This Cincinnati chili recipe is an easy midwestern classic made popular by Skyline Chili chain of restaurants. The chili includes a unique blend of spices, is slow-simmered for hours, and served over spaghetti with a variety of topping options (if you choose them all, then it’s known as “5-way”). Perfect for chilly days and the ultimate in comfort food, serve the chili alongside a simple salad or cornbread for a hearty meal.

A plate of spaghetti topped with Cincinnati chili, shredded cheese, onion, and beans.

Years ago, when I shared my favorite classic chili recipe, it spawned a discussion about Cincinnati chili, which I had never eaten before. I was flooded with tons of recipes from readers and couldn’t wait to fire up a pot.

Of all the recipes I received, I was most drawn to this one sent to me by Mary; she said she began eating Cincinnati chili as a kid when she would eat dinner at a friend’s house before swim lessons. She said that she’s made tons of different recipes for Cincinnati chili over the years but the one she sent me, which hails from a church cookbook, is her absolute favorite.

What is Cincinnati chili?

Cincinnati chili is a Mediterranean-spiced beef dish (some call it chili, some call it a sauce) that is served atop spaghetti or hot dogs.

It was created by Macedonian immigrants that settled in the Cincinnati area in the 1920s. They served the “Mediterranean beef stew” as a hot dog topping and, later, began to include spaghetti, calling it “chili spaghetti” (it is believed that this was a spin on traditional Greek dishes like moussaka and pastitsio). Customers began requesting additional toppings, and the owners developed the “way” system of ordering to make it easy.

Ingredients for Cincinnati chli prepped and labeled.

How is it different and how is it made?

I’ll be completely honest – when I made this chili initially, it totally took me out of my chili comfort zone. While it was cooking, the smell reminded me of moussaka, which is a Greek dish that has a meat layer consisting of ground beef or lamb cooked in a mixture that also includes cinnamon and/or allspice (which makes sense once I found out that Cincinnati has its roots in the Mediterranean!).

These are the things that set Cincinnati chili apart from the chili that most of us grew up eating:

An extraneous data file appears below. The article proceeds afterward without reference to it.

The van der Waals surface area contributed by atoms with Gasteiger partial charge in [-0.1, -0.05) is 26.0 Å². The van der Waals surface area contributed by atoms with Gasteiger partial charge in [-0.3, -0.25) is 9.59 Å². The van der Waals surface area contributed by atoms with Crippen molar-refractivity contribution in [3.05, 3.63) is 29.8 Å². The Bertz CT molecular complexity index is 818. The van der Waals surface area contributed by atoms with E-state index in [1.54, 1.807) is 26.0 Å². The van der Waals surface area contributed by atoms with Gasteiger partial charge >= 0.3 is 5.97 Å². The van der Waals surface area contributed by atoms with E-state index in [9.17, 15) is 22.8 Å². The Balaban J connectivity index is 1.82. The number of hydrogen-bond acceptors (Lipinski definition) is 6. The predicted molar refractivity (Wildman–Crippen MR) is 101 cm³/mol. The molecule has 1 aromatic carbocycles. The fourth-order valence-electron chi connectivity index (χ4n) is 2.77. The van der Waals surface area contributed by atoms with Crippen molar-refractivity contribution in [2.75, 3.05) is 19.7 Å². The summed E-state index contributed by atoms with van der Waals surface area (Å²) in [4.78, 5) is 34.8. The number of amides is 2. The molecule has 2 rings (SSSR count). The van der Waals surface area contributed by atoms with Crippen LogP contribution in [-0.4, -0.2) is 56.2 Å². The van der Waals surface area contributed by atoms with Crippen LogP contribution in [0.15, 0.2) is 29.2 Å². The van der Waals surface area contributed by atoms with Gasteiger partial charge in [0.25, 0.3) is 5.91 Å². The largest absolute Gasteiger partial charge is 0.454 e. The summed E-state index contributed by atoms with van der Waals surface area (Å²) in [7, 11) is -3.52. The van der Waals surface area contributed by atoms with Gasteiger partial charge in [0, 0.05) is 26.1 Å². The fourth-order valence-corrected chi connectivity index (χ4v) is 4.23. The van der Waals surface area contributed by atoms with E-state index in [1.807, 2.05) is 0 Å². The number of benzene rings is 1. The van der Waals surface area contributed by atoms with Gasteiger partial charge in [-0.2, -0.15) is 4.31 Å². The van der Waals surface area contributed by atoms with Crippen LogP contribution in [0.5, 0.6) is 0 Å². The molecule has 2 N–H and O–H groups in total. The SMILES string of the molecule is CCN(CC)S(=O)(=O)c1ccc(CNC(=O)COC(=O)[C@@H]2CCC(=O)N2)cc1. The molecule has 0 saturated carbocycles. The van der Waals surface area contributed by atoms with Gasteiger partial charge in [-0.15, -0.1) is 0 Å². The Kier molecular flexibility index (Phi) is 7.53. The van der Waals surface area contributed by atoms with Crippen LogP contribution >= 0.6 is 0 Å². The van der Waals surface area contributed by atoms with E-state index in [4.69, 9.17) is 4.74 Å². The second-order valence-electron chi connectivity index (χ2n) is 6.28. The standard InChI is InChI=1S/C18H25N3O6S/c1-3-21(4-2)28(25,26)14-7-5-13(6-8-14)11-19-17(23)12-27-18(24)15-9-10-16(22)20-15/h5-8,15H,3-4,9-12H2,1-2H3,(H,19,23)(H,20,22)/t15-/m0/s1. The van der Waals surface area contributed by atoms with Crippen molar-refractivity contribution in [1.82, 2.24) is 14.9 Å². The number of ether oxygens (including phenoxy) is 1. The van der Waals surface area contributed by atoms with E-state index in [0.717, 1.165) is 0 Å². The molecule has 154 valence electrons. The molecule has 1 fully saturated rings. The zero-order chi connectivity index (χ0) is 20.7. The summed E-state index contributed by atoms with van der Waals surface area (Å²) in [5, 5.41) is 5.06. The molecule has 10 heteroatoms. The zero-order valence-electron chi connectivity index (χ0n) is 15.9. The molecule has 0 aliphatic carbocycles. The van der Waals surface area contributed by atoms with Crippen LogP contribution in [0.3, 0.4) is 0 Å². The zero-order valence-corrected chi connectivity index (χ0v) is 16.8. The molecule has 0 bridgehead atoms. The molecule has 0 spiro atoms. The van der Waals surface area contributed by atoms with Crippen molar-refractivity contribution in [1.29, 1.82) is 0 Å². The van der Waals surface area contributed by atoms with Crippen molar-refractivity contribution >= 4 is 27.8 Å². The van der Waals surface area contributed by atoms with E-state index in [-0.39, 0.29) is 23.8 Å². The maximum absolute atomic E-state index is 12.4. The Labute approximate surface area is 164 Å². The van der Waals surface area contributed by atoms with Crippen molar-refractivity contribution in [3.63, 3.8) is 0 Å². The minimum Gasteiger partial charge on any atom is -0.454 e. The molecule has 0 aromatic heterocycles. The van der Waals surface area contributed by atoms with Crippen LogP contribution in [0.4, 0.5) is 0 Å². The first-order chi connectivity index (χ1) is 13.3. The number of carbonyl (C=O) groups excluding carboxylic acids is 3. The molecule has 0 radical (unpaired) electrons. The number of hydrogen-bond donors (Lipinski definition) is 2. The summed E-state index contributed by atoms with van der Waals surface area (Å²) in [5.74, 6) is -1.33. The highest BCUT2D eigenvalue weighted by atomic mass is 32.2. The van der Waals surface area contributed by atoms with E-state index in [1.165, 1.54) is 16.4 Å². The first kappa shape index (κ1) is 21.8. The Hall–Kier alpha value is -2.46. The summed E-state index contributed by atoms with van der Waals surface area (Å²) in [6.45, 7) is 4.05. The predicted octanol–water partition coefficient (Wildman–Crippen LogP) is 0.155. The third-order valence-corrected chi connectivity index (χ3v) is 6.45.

1. Unique Seasonings: Cincinnati chili has the requisite chili powder and cumin that provides that characteristic chili flavor, but it also includes cinnamon, allspice, bay leaves, Worcestershire sauce, vinegar, and cocoa powder.
  2. All ingredients added at once: There is no browning or sauteing the meat or onions in Cincinnati chili; everything is added to the pot before you put it on the stove, stirred together, and then cooked.
  3. The Toppings: Traditional chili toppings usually include things like shredded cheese, sour cream, tortilla or corn chips, etc. But this is no ordinary chili! Cincinnati chili is served over spaghetti noodles and topping options include shredded cheese, chopped onion, and chili beans.

I totally went into it with a strong side-eye, but I didn’t alter the recipe at all and forged ahead, cooking and serving it as directed. And you know what? We loved the heck out of this meal!

It cooks up super thick and flavorful, and that spaghetti I was skeptical about? It’s crazy, but it just totally WORKS.

Mixing together all of the ingredients for Cincinnati chili in a big pot.

How to serve the chili

You may have heard the phrase “Cincinnati chili 5-way” and it refers to the topping options on the chili. Aside from the chili itself, these are the serving options and their terms:

  • Served over spaghetti (2-way)
  • Served over spaghetti with shredded cheese (3-way)
  • Served over spaghetti with shredded cheese and chopped onion (4-way)
  • Served over spaghetti with shredded cheese, chopped onion, and chili beans (5-way)

I went all the way and served it up 5-way and absolutely, positively devoured it.